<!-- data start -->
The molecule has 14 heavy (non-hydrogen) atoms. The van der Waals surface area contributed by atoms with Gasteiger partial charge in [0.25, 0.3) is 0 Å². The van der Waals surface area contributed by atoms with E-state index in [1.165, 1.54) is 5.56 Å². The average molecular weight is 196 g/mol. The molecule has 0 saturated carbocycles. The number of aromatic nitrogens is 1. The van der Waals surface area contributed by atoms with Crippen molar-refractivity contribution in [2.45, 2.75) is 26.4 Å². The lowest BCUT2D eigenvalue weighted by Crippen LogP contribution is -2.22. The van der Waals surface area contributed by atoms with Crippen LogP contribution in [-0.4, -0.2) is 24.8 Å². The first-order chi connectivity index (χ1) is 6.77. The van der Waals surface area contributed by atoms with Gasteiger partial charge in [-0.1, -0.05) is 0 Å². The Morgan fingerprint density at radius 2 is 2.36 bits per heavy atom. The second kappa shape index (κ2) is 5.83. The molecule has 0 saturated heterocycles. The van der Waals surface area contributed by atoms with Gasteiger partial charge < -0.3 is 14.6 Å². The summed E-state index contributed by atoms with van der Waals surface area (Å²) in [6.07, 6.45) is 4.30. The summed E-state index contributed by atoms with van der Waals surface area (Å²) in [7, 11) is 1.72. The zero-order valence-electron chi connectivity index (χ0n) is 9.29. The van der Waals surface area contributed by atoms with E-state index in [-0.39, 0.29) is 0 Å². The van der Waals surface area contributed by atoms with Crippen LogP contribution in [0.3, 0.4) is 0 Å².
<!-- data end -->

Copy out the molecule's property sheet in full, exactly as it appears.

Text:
The molecule has 14 heavy (non-hydrogen) atoms. The van der Waals surface area contributed by atoms with Gasteiger partial charge in [0.25, 0.3) is 0 Å². The van der Waals surface area contributed by atoms with E-state index in [1.165, 1.54) is 5.56 Å². The average molecular weight is 196 g/mol. The molecule has 0 saturated carbocycles. The number of aromatic nitrogens is 1. The van der Waals surface area contributed by atoms with Crippen molar-refractivity contribution in [2.45, 2.75) is 26.4 Å². The lowest BCUT2D eigenvalue weighted by Crippen LogP contribution is -2.22. The van der Waals surface area contributed by atoms with Crippen LogP contribution in [-0.4, -0.2) is 24.8 Å². The first-order chi connectivity index (χ1) is 6.77. The van der Waals surface area contributed by atoms with Gasteiger partial charge in [-0.1, -0.05) is 0 Å². The Morgan fingerprint density at radius 2 is 2.36 bits per heavy atom. The second kappa shape index (κ2) is 5.83. The molecule has 0 saturated heterocycles. The van der Waals surface area contributed by atoms with Gasteiger partial charge < -0.3 is 14.6 Å². The summed E-state index contributed by atoms with van der Waals surface area (Å²) in [6.07, 6.45) is 4.30. The summed E-state index contributed by atoms with van der Waals surface area (Å²) in [7, 11) is 1.72. The zero-order valence-electron chi connectivity index (χ0n) is 9.29. The van der Waals surface area contributed by atoms with E-state index in [-0.39, 0.29) is 0 Å². The van der Waals surface area contributed by atoms with Crippen LogP contribution in [0.3, 0.4) is 0 Å².